Sydney Sixers’ Ryan Carters hopes the big hits will bring hope

Canberra and Sydney Sixers cricketer Ryan Carters achieves a balanced life through his charity work. Photo: SuppliedIt seems surprising that Ryan Carters – a 23-year-old philanthropist who analyses Weberian sociology and Keynesian economics at university – says the midwicket conversations he has with his NSW and Sydney Sixers teammate Ed Cowan, who boasts a commerce degree and has delved in merchant banking, are nothing out of the box.
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“We just talk about the bowlers and the game,” said Carters of the meeting of minds. “Eddie is a close friend and off the field we talk about other topics. He’s a very intelligent guy with broad interests and is always up for an interesting conversation about the topic of the day.

“Ed’s usually reading The Economist when he’s not batting and that provides food for thought when we discuss politics and policies but, out in the middle, it’s just cricket.”

Carters starts his Big Bash League campaign against the Thunder on Thursday buoyed by 209 in the 503-run opening stand he and Aaron Finch compiled for the Cricket Australia XI against New Zealand in October.

“It was very special, we just tried to bat one ball at a time, bat for another hour or a milestone and, over the course of a day-and-a-half, we got to 500,” he said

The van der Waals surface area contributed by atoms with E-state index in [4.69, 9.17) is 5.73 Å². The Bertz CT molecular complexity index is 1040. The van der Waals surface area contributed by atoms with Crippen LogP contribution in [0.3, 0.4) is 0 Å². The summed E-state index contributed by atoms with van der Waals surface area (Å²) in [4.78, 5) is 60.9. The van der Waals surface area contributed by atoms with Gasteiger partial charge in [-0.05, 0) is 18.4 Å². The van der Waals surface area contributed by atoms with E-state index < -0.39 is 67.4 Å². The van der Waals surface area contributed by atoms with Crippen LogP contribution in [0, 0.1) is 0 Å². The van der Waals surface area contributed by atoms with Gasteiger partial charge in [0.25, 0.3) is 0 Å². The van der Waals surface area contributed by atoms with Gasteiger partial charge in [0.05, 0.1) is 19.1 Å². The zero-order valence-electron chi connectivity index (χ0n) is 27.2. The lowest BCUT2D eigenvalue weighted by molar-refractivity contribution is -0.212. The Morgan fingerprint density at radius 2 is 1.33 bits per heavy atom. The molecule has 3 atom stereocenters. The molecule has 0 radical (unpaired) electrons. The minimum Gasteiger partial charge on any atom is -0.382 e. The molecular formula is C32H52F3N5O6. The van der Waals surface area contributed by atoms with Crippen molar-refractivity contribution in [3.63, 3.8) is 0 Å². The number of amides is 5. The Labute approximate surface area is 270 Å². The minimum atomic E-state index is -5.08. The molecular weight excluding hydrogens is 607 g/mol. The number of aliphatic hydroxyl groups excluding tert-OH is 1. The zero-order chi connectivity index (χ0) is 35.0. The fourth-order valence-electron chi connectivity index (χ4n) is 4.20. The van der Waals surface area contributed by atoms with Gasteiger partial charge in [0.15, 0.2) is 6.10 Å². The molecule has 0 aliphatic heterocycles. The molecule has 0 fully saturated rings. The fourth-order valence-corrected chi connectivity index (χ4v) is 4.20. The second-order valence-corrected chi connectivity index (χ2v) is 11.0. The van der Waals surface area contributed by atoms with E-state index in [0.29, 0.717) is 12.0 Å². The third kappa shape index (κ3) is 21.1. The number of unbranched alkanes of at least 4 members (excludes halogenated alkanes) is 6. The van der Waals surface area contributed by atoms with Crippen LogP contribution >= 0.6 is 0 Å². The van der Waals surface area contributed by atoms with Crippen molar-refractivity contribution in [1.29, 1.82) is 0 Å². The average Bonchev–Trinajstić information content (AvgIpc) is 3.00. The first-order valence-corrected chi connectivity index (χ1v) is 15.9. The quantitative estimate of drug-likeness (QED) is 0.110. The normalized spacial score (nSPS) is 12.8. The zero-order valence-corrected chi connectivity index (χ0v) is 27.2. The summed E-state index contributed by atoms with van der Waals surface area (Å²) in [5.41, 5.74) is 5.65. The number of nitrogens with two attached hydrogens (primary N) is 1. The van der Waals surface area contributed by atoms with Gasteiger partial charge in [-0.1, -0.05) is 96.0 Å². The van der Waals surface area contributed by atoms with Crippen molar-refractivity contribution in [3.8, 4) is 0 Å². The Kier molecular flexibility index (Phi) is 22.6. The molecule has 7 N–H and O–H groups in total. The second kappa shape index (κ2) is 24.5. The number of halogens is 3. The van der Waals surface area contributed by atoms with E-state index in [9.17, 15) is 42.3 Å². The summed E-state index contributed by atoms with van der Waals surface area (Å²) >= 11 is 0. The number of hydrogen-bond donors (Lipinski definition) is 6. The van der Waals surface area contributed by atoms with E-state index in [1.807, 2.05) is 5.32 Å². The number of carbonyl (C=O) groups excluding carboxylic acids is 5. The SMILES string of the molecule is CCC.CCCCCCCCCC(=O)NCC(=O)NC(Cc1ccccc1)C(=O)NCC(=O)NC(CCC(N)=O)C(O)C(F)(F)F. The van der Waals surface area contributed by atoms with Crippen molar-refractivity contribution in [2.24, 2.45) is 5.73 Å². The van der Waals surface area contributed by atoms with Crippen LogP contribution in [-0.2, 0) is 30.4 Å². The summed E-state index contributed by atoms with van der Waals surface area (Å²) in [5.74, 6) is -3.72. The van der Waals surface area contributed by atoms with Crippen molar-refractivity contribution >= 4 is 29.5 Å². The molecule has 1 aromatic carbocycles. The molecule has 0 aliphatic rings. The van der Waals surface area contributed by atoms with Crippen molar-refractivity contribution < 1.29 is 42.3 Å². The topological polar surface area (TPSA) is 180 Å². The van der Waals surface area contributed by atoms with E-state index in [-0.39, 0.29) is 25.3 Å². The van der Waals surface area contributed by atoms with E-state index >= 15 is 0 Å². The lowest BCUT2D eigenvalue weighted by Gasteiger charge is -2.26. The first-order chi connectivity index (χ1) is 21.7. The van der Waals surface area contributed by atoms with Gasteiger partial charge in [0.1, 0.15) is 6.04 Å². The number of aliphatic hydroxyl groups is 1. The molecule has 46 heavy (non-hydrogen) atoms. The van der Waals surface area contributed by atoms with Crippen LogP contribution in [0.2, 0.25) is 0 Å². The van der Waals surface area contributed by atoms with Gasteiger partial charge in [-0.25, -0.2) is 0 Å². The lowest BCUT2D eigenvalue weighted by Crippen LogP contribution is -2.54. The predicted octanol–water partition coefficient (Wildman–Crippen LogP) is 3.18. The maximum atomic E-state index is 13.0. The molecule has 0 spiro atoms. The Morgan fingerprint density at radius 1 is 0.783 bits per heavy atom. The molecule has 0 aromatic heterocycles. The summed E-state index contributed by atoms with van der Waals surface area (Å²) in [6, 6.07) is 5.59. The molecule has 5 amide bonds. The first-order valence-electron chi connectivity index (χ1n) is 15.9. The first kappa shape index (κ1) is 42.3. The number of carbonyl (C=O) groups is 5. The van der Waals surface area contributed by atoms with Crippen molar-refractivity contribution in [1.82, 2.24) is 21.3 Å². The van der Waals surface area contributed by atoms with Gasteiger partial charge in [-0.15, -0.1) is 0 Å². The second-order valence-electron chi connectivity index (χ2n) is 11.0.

Carters will be focused on sixes during BBL05 because, with the help of his Sixers’ teammates, the big hits will help his goal to hit Third World deprivation out of the park through his initiative, Batting For Change.

The money that’s raised via donations for every six the Sixers hit throughout the tournament will help women in the Third World gain a tertiary education, something Carters believes will ensure important sociological changes.

The $103,000 raised by big hits last season was donated to the SPRJ Kanyashala Trust in Mumbai and helped 500 women get degrees in arts, science or commerce.

The $30,000 Carters raised when he played for the Thunder in BBL03 funded three new classrooms at the Heartland School in Nepal. Apart from providing students with an opportunity to complete high school, the rooms gave shelter after the deadly earthquakes earlier this year. This year, Carters hopes Batting For Change will raise $120,000 and allow 600 women in India and Sri Lanka to pursue a tertiary education.

“When I visited the college in Mumbai I left feeling more motivated than ever before to help more women like them,” he said. “I learnt they’re extremely brave and articulate in telling their stories to explain the challenges they face and how grateful they are for our help.”

Sixers spinner Stephen O’Keefe kick-started this summer’s campaign by donating his entire match payment from the NSW team’s victory over Queensland and Carters hopes cricket fan will help by pledging as little as a dollar for each six because it can make a world of difference.

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